The Succession of the Hairy Men

by Robert Graves (from I, Claudius)   1934

A hundred years of the Punic Curse
And Rome will be slave to a hairy man,
A hairy man that is scant of hair,
Every man’s woman and each woman’s man.
The steed that he rides will have toes for hooves.
He shall die at the hand of his son, no son,
And not on the field of war.

The hairy one next to enslave the State
Shall be son, no son, of this hairy last.
He shall have hair in a generous mop.
He shall give Rome marble in place of clay
And fetter her fast in unseen chains
And shall die at the hand of his wife, no wife,
To the gain of his son, no son.

The hairy third to enslave the State
Shall be son, no son, of his hairy last.
He shall be mud well mixed with blood,
A hairy man who is scant of hair.
He shall give Rome victories and defeat
And die to the gain of his son, no son —
A pillow shall be his sword.

The hairy fourth to enslave the state
Shall be son, no son, of his hairy last.
A hairy man that is scant of hair,
He shall give Rome poisons and blasphemies
And die from a kick of his aged horse
That carried him as a child.

The hairy fifth to enslave the State,
To enslave the State, though against his will,
Shall be that idiot whom all despised.
He shall have hair in a generous mop.
He shall give Rome water and winter bread
And die at the hand of his wife, no wife,
To the gain of his son, no son.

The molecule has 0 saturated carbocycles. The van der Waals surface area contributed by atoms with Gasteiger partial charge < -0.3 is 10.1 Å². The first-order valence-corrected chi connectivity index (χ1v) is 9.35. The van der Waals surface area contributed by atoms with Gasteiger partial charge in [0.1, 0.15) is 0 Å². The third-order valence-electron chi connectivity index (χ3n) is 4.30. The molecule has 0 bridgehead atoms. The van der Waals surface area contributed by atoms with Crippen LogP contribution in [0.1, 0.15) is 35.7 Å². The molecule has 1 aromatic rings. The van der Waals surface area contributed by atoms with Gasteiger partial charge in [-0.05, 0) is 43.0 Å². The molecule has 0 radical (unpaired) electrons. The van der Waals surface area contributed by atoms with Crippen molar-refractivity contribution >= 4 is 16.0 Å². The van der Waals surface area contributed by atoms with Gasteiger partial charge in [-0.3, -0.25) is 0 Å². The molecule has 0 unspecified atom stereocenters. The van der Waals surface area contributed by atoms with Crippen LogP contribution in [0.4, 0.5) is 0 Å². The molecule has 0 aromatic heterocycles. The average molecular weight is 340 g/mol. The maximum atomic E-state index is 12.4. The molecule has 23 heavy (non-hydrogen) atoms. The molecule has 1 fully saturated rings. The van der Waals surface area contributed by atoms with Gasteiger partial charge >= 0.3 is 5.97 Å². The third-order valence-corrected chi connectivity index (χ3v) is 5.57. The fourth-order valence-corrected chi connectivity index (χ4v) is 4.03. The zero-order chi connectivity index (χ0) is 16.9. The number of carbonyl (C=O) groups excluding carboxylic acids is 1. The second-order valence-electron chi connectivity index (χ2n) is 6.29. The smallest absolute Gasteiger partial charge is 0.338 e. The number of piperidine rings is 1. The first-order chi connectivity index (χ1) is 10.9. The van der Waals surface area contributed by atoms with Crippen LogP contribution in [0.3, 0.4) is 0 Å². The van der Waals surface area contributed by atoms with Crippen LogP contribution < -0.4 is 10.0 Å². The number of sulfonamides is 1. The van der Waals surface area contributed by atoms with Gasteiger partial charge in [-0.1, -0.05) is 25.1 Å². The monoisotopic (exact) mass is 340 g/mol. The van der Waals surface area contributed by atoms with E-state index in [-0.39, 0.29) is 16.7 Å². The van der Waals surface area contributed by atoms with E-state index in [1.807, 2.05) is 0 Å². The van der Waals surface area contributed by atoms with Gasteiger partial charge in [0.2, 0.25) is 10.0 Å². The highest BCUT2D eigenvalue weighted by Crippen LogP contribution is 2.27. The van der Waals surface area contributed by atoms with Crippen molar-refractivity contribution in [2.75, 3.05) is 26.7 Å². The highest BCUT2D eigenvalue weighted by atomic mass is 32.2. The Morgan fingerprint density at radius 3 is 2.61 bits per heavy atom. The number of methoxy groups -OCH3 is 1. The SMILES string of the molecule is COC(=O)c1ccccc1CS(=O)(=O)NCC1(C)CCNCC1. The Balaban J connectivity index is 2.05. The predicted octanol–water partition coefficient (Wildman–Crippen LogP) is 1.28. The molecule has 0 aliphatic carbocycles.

The hairy sixth to enslave the State
Shall be son, no son, of his hairy last.
He shall give Rome fiddlers and fear and fire.
His hands shall be red with a parent’s blood.
No hairy seventh to him succeeds
And blood shall gush from his tomb.

[Suggested by Timothy Lane] __________________________________________________
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2 Responses to The Succession of the Hairy Men

  1. Kung Fu Zu Kung Fu Zu says:

    I had no idea that Caesar meant “fine head of hair”. Ironic considering Julius started it all.

    • Timothy Lane says:

      Of course, the family nickname predated him. It’s been pointed out that many old Roman cognomens were insults (e.g., Cicero meant “chickpea”). One thing I like about this putative sybilline prophecy is the way the history is covered so poetically; for example, the conspiracy to kill Caligula was led by Cassius Chaera — who as a young officer carried the child Caligula out of the army’s camp during the mutiny that followed the death of Augustus. Of course, a few aspects (such as the death of Augustus) reflect Graves’s interpretation more than the historical record.

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